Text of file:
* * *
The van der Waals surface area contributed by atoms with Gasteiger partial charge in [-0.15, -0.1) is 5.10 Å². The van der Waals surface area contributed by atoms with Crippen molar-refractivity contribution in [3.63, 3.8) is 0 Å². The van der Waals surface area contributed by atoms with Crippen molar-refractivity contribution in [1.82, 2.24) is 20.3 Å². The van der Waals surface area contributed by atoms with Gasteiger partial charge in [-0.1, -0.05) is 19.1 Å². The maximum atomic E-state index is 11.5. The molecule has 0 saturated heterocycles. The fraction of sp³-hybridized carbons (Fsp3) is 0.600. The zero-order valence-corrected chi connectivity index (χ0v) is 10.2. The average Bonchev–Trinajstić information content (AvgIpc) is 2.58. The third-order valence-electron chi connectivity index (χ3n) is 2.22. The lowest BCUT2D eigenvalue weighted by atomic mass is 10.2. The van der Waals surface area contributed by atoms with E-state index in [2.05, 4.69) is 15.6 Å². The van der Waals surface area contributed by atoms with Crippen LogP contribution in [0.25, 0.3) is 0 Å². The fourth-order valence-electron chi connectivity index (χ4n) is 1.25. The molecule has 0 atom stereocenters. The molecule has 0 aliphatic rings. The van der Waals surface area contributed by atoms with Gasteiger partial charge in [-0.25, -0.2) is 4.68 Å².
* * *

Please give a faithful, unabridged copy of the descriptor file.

The van der Waals surface area contributed by atoms with Gasteiger partial charge in [-0.15, -0.1) is 5.10 Å². The van der Waals surface area contributed by atoms with Crippen molar-refractivity contribution in [3.63, 3.8) is 0 Å². The van der Waals surface area contributed by atoms with Crippen molar-refractivity contribution in [1.82, 2.24) is 20.3 Å². The van der Waals surface area contributed by atoms with Gasteiger partial charge in [-0.1, -0.05) is 19.1 Å². The maximum atomic E-state index is 11.5. The molecule has 0 saturated heterocycles. The fraction of sp³-hybridized carbons (Fsp3) is 0.600. The zero-order valence-corrected chi connectivity index (χ0v) is 10.2. The average Bonchev–Trinajstić information content (AvgIpc) is 2.58. The third-order valence-electron chi connectivity index (χ3n) is 2.22. The lowest BCUT2D eigenvalue weighted by atomic mass is 10.2. The van der Waals surface area contributed by atoms with E-state index in [2.05, 4.69) is 15.6 Å². The van der Waals surface area contributed by atoms with Crippen LogP contribution in [0.25, 0.3) is 0 Å². The fourth-order valence-electron chi connectivity index (χ4n) is 1.25. The molecule has 0 atom stereocenters. The molecule has 0 aliphatic rings. The van der Waals surface area contributed by atoms with Gasteiger partial charge in [-0.25, -0.2) is 4.68 Å².